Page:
This past week I toured Kahumana Organic Farm on O’ahu as part of my broader research on urban food studies as well as prep for a student tour for my American Studies class. As part of our tour and tasting, I was guided by my friend and farmer at Kahumana, Rachel LaDrig — a Michigan native who has worked at the farm for a year specializing in tours and volunteer coordinating.
Rachel gave us an overview of the farm’s social justice and business initiatives within Hawai’i’s current context before letting us graze on tasty greens and fruits as we strolled through one tiny part of the farm.
Here are my takeaways that I hope you take back to your community:
1. Farms are cities. Kahumana Organic Farm is way more than just a farm — it’s a movement to center farming in communities by connecting food, the environment, health, and society. Although I visited the tour center in Wai’anae, the farm includes other fields, markets, and learning centers across the island.
Each campus is part of a larger holistic approach to resolving issues of homelessness, disability, and poor health plaguing the island. The farm runs a transitional housing program in Wai’anae where one of the highest concentrations of native Hawai’ians left have some of the highest rates of poverty, unemployment, and homelessness. Well more than half of Wai’anae’s population lives below poverty level. Additionally, Wai’anae is home to a large portion of Hawai’i’s disabled and differently-abled citizens that are lost in the education system as well as a quick and pretty tourist-driven society. Learning centers provide opportunities for people with learning disabilities to engage with food and farming and learn skills with the hope of gaining stable employment in the agricultural and food service industries on the island.
The farm’s message of organic and holistic approaches to food also attract more well-off agri-tourists who dine in the restaurant, sleep in the retreats, and take yoga classes alongside the farmers and others from the Wai’anae community. The farm would not grow without everyone working together, producing together, consuming together, and supporting the integrated mission of community sustainability. Yet the farm cannot resolve these demands on its own.
2. Farmers are everyone. Quite often in American society and history, we envision the farmer as an older white male. This image stems from the idea of the yeoman farmer – what Thomas Jefferson idealized as the self-sufficient man farming to suffice his family’s needs. Jefferson argued that the future of the republic depended upon supporting the yeoman farmer as the backbone of America.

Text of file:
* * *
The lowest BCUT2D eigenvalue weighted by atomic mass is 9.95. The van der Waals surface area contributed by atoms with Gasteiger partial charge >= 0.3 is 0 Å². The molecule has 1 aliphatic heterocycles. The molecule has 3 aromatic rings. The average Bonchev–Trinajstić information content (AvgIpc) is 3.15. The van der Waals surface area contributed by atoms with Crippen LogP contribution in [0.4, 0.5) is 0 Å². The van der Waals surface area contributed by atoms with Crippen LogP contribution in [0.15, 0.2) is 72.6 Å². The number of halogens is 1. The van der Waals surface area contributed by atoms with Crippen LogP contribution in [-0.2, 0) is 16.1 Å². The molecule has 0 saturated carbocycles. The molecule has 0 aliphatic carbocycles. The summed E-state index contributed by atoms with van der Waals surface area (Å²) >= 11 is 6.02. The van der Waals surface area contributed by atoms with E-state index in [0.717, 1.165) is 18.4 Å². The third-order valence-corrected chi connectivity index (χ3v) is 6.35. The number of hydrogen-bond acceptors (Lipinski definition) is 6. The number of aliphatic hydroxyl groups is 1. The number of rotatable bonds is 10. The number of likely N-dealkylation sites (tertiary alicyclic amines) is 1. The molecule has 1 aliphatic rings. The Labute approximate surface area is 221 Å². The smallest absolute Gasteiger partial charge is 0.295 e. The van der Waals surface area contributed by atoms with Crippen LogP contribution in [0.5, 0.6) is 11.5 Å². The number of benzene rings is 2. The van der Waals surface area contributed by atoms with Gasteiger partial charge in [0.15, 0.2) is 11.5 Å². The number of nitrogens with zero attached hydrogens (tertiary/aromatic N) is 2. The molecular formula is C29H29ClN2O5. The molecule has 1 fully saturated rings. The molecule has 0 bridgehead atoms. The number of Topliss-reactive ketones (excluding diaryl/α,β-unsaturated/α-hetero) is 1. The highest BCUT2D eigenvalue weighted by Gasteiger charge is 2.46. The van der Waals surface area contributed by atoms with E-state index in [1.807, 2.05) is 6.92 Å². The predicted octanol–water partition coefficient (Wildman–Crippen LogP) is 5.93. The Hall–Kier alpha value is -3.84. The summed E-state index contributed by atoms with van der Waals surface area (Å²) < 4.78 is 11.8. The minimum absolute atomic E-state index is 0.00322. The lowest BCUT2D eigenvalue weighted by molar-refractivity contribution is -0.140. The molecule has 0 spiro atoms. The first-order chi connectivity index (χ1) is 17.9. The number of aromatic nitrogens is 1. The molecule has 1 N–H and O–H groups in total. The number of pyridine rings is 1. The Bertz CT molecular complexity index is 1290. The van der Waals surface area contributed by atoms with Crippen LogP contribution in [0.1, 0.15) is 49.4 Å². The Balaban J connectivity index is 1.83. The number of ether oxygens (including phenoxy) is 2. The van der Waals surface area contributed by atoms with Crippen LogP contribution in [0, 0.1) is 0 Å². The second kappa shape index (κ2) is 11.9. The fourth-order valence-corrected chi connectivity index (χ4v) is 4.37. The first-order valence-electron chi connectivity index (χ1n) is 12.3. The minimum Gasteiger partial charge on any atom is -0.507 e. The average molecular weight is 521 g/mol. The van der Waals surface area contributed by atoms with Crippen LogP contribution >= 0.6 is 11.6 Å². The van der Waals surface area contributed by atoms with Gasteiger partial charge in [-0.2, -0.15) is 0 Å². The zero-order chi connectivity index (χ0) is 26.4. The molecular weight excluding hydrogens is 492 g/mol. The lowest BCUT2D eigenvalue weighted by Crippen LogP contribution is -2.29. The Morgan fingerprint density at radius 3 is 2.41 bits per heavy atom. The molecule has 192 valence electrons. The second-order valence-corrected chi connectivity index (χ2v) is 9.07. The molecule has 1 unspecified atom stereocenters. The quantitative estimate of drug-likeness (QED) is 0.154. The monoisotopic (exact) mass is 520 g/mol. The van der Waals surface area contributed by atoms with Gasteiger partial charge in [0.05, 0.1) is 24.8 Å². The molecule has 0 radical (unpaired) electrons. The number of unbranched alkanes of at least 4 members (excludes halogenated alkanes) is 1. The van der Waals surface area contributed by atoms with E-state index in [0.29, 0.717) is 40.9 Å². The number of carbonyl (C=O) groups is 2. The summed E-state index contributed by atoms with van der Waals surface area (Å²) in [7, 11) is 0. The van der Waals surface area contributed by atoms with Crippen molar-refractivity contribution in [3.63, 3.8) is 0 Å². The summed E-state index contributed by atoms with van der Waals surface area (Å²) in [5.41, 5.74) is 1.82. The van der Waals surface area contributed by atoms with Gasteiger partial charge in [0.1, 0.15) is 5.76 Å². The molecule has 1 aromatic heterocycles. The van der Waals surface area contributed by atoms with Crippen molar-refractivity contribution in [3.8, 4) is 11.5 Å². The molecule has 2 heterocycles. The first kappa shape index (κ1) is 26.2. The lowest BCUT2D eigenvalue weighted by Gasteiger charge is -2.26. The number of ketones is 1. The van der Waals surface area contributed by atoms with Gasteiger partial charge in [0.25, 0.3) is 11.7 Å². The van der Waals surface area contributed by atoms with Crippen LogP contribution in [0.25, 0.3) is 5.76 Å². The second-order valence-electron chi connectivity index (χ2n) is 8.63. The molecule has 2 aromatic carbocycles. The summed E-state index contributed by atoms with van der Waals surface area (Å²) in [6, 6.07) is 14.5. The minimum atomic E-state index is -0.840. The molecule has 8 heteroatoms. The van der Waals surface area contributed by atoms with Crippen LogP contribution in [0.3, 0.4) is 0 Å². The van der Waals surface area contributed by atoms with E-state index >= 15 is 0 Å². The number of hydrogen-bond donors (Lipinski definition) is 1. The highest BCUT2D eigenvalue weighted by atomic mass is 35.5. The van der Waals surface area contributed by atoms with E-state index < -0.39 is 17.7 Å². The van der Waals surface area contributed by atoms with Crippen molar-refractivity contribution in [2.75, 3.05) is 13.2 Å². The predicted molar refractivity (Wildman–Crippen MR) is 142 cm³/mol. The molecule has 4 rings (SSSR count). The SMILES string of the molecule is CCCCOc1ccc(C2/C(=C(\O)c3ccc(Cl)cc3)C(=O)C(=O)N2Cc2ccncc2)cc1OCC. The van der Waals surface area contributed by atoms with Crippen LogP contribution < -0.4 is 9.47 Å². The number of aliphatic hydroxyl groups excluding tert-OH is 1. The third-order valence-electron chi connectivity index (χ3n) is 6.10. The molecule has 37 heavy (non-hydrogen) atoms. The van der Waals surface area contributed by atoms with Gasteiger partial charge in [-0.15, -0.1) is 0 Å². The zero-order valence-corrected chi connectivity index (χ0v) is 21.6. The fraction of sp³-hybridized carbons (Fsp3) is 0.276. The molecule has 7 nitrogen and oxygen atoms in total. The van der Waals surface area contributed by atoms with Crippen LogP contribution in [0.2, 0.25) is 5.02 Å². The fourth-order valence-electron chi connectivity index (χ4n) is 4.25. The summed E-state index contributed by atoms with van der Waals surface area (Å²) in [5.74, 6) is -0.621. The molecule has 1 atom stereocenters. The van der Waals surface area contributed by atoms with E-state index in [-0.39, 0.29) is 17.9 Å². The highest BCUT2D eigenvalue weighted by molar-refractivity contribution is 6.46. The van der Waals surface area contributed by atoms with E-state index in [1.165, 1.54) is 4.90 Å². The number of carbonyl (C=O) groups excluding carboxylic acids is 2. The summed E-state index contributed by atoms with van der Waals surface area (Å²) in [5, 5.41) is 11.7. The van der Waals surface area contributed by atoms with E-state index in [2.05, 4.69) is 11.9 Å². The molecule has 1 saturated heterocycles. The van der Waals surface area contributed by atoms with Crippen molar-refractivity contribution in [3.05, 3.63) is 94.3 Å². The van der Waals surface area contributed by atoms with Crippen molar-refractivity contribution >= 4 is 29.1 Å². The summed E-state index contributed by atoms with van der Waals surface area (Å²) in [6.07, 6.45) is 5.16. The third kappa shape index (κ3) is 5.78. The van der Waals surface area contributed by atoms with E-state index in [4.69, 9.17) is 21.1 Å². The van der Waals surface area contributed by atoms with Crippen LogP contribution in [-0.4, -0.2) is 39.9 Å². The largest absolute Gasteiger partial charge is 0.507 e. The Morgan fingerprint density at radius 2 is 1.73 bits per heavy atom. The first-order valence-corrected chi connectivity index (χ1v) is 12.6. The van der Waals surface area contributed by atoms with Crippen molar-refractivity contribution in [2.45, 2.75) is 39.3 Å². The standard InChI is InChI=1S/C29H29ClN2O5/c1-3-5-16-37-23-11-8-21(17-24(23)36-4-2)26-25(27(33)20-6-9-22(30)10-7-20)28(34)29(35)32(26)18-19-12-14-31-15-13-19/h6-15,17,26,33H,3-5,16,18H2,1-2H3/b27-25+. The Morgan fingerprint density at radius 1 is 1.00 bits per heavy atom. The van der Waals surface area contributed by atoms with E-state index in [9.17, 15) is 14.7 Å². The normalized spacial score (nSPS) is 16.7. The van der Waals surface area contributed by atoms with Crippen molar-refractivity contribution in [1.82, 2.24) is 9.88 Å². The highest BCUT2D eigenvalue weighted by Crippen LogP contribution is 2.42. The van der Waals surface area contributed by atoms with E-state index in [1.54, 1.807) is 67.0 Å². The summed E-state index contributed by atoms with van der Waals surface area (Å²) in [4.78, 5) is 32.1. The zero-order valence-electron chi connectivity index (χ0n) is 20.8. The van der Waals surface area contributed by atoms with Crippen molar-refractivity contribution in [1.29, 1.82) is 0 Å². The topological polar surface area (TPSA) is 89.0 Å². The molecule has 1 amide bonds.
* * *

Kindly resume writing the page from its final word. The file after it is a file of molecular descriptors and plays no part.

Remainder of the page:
This image of the white heterosexual older male family man farmer was reinforced through the arts during the Dust Bowl and Great Depression that mourned for their loss, yet the image persists today.
Yet Rachel at Kahumana reminds us that everyone is necessary to farming because farming is everything. Farmers pick crops, plant seeds, and water gardens, yes, but they also deliver crops, cook and sell food, plan routes, give tours, and teach about farming. Kahumana excels because it dismantles the single farmer by revealing a kaleidoscope of farm work that necessitates an entire community of support and, in doing so, supports the entire community. Farmers are every gender, every sexuality, every race and ethnicity, every status of citizenship, every income level, every level of education, and a range of abilities.
3. Farming happens every day. Being raised in South Georgia, I was reminded constantly of how life revolves around the harvest. Our school schedules break for the summer to allow kids to lend helping hands in the fields, our bus routes drive along the fields to pick up farmworkers’ kids… Yet we live in a world of immediate gratification. Our diets and culinary interests are no longer dependent upon the seasons or climates. Grocery stores have enabled us to buy whatever vegetable we want at any time. In a place like Hawai’i where the growing season is year round, farming happens every day.
Because Kahumana produces green mixes for more than a dozen restaurants on the island, every single day seeds are planted to grow that mixture, every single day farmers weed and water and clear bugs, and every single day farmers plan to sell their products to restart the cycle all over again.
Federally-supported big agriculture over the past century that has pushed monocrops, GMOs, and technology-driven production have made food cheaper by using immigrant and domestic low-paying farm labor, mass production technology and machinery, yet they’ve also alienated us from the process of food production as central to community sustainability. Making farming an everyday practice that requires everyone’s participation equals resilience.
Kahumana Farms is one of several organic farms in Hawai’i and part of a growing movement of food-centered community building to support the health, well-being, and stability of Hawai’i’s kama’aina. And when you eat local, you’re able to taste how the local climate makes foods taste radically different from one zone to another.
Pro tip for those going on the Kahumana Farm tour, get Rachel to let you sample the different greens straight from the field – you’ll experience a spectrum of tastes from spicy like wasabi to mustardy and refreshing.
Find an organic farm in your community: https://www.localharvest.org/organic-farms/ and explore others when you travel: http://wwoofinternational.org/ And share your ideas for making organic farms the center of sustainable communities, families, bodies, and environments!